The part outlined in green in this photograph is the culprit. It holds the two drain tubes you removed earlier and routes a big wire bundle. It can be removed very quickly using your handy 10mm spanner. Note that the forward bolt has a ground wire attached to it. Don't forget about this. You'd be really dim to forget this.

Now with the green outlined part moved out of the way, you can insert your screwdriver behind the big bundle of wires and straight down onto that screw. It will take some downward force and a pretty good amount of torque to get these screws started. Please be sure to not let the screwdriver slip and damage the screwhead. Be patient and firm with the screwdriver and they will "pop", then you can unscrew them.


When you get down to the last screw, place your finger on top of the chrome top as you are unscrewing it. There's a spring underneath it that will be pushing up against the top as you are unscrewing the last one and you don't want that spring to pop the top off and go flying across your workspace, frightening your cat.

Indicated by the green arrow here is the spring in question. Once you have the last screw removed and safely stored with its three mates, you can slowly let the top come up.

Here you can see the fixture in the carb top that keeps the spring centered. Lift the chrome top off and set it to the side. I'm not sure if the top is directional or not, so I just put it down on a clean paper towel facing the same direction that it was in on the bike.


Gently pull the spring out of the diaphragm and place it with the carb top. I put my spanner on top of the spring so it couldn't roll away.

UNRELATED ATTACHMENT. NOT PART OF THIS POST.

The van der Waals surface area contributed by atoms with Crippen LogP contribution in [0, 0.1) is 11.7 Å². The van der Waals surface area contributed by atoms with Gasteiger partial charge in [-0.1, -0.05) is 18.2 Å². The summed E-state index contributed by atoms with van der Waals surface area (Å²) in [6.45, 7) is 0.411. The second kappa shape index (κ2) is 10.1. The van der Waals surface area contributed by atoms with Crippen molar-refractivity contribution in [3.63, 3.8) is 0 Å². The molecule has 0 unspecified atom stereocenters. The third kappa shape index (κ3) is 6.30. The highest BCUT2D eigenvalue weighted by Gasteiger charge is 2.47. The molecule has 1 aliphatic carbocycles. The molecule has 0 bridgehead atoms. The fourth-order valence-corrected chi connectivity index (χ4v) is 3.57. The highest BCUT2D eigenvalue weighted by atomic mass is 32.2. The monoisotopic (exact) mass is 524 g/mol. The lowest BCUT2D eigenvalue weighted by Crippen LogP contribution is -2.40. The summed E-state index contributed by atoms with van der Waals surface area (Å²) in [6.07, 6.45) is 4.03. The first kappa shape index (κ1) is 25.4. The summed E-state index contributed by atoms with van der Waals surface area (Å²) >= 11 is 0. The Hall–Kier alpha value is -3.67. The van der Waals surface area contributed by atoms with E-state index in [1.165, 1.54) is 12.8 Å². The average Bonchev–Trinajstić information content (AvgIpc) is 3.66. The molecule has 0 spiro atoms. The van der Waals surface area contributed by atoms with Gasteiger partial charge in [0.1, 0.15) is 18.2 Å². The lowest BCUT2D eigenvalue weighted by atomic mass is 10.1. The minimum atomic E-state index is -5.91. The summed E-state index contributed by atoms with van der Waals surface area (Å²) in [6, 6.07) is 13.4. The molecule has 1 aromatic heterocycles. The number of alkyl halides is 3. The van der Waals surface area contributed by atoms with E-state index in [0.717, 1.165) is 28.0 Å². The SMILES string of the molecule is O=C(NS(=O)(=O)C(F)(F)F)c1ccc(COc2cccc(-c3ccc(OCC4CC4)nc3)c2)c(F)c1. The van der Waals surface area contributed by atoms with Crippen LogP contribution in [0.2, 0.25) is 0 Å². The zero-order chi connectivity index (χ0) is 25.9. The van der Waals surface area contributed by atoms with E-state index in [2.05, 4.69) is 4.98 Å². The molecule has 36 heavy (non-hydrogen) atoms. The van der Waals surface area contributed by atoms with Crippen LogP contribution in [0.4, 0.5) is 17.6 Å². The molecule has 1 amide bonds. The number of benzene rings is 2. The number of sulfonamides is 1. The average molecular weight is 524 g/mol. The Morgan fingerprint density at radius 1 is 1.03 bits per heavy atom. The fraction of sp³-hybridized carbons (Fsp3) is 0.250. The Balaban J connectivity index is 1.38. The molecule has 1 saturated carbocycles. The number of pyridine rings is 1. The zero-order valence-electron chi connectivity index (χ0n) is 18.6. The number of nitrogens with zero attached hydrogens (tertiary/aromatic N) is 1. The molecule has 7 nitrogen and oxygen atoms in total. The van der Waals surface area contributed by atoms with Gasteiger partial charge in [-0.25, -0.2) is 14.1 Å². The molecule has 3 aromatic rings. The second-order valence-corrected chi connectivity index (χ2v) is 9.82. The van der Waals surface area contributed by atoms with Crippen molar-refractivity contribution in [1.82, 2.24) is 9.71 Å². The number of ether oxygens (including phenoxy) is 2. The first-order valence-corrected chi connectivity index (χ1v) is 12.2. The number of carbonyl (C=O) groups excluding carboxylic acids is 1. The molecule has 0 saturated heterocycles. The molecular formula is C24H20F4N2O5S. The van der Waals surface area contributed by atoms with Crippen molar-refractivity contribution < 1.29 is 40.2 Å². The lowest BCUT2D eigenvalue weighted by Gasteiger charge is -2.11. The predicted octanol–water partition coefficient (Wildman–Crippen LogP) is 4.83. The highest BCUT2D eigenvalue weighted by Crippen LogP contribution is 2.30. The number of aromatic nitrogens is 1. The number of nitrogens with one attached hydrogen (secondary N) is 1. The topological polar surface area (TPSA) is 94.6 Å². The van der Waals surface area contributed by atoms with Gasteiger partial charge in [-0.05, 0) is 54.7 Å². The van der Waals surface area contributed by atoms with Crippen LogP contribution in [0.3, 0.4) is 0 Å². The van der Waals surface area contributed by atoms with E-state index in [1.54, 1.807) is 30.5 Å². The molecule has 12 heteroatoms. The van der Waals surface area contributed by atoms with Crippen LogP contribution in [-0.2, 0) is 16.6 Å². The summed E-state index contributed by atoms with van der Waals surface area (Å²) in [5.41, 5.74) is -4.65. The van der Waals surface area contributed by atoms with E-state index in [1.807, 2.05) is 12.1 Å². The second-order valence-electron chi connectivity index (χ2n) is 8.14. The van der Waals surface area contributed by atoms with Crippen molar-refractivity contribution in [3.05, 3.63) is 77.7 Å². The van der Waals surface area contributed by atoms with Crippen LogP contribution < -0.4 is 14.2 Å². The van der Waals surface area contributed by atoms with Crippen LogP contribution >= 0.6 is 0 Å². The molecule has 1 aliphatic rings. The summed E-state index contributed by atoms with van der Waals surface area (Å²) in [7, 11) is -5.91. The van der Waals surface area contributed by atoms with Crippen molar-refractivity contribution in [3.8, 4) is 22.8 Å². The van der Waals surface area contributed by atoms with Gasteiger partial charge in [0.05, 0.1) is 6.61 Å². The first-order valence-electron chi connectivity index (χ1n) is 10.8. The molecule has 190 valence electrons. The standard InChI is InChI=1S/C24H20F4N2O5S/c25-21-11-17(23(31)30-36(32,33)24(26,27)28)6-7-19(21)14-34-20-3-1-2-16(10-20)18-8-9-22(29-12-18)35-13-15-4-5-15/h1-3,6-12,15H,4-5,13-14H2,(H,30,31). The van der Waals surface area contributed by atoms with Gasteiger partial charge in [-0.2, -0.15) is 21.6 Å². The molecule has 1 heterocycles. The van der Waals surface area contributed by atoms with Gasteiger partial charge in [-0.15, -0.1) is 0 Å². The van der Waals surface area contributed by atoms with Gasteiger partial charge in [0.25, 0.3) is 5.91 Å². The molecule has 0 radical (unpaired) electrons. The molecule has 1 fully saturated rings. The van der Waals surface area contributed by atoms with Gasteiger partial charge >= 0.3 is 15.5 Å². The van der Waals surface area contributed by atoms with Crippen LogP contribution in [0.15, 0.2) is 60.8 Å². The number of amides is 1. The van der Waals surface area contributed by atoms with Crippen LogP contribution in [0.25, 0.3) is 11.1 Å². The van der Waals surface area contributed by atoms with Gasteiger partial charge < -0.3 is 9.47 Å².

I found the easiest way to remove the diaphragm was to stick my index finger in the hole the spring was in and slightly cock my finger and GENTLY pull upwards. The top part of the diaphragm is very thin rubber and you do NOT want to damage it.

Pull it straight up, being very careful of the slim tapered needle that projects out of the bottom. Yes, this is THE needle, and this is as far as you will be disassembling this carburettor.


Gently pushing up on the needle from below will cause the plastic retainer to rise up out of the diaphragm followed by the needle.


Here are the two original parts and your new part, the shim.


Place the shim on the needle and slide it all the way back towards its head.

Put the needle and shim into the retainer and slide it back into the diaphragm. There's a tiny hole the needle must go through in the bottom of the diaphragm. The easiest way I found of "threading the needle" was to hold the retainer in my left hand with the needle pointing up towards my eye, and lowering the diaphragm over it, spotting the tip of the needle and guiding the diaphragm's hole over it.
Be sure the retainer is fully seated within the diaphragm.
The diaphragm assembly has a tiny hole on the bottom side in front of the needle. The larger version of this photograph shows it clearer. It should go towards the front of your motorcycle. Truth is, it will only fit in one way, but I don't want you trying to put it in backwards and scraping up bits.
Look at the high definition version of this picture. There's a tiny hole down in the carb that the needle will slide into when you put the assembly back in. Keep this in mind as you lower it into place.
Slide the diaphragm into place, gently, watching the wings go into their slots in the carburettor body. The rim of the diaphragm should lay perfectly on top of the carb body.
Place the spring down into the hole, ensuring that it goes around the plastic retainer, indicated by the green arrow in this picture.

Put the chrome top back on, watching to be sure you get the top of the spring onto the fixture in the center of the chrome top.

Holding the chrome top down with your finger, replace all four screws, tightening them snugly. When you have all four back in, go back around and make certain they're all snug, but don't tear up the screw heads.